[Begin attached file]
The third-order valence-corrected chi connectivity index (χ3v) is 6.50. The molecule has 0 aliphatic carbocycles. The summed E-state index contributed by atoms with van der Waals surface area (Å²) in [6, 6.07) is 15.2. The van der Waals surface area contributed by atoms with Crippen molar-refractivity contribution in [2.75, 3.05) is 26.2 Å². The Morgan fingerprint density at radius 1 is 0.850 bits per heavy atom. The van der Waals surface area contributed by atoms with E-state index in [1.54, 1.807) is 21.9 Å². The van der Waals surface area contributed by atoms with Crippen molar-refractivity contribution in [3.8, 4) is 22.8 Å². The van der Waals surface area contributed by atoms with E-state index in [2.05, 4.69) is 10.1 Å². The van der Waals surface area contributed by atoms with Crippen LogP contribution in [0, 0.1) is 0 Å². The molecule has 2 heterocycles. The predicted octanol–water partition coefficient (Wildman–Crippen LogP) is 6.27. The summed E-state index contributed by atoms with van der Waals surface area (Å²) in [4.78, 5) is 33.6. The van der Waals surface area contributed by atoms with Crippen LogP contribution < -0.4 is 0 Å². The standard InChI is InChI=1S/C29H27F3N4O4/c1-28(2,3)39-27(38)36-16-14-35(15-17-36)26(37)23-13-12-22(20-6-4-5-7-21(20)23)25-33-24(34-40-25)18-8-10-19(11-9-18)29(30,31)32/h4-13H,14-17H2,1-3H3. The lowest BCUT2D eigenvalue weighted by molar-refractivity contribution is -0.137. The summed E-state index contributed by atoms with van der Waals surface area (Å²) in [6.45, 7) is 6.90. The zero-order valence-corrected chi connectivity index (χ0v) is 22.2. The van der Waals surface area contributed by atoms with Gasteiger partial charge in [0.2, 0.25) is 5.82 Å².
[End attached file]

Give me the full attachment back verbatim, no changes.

The third-order valence-corrected chi connectivity index (χ3v) is 6.50. The molecule has 0 aliphatic carbocycles. The summed E-state index contributed by atoms with van der Waals surface area (Å²) in [6, 6.07) is 15.2. The van der Waals surface area contributed by atoms with Crippen molar-refractivity contribution in [2.75, 3.05) is 26.2 Å². The Morgan fingerprint density at radius 1 is 0.850 bits per heavy atom. The van der Waals surface area contributed by atoms with E-state index in [1.54, 1.807) is 21.9 Å². The van der Waals surface area contributed by atoms with Crippen molar-refractivity contribution in [3.8, 4) is 22.8 Å². The van der Waals surface area contributed by atoms with E-state index in [2.05, 4.69) is 10.1 Å². The van der Waals surface area contributed by atoms with Crippen LogP contribution in [0, 0.1) is 0 Å². The molecule has 2 heterocycles. The predicted octanol–water partition coefficient (Wildman–Crippen LogP) is 6.27. The summed E-state index contributed by atoms with van der Waals surface area (Å²) in [4.78, 5) is 33.6. The van der Waals surface area contributed by atoms with Crippen LogP contribution < -0.4 is 0 Å². The standard InChI is InChI=1S/C29H27F3N4O4/c1-28(2,3)39-27(38)36-16-14-35(15-17-36)26(37)23-13-12-22(20-6-4-5-7-21(20)23)25-33-24(34-40-25)18-8-10-19(11-9-18)29(30,31)32/h4-13H,14-17H2,1-3H3. The lowest BCUT2D eigenvalue weighted by molar-refractivity contribution is -0.137. The summed E-state index contributed by atoms with van der Waals surface area (Å²) in [6.45, 7) is 6.90. The zero-order valence-corrected chi connectivity index (χ0v) is 22.2. The van der Waals surface area contributed by atoms with Gasteiger partial charge in [0.2, 0.25) is 5.82 Å².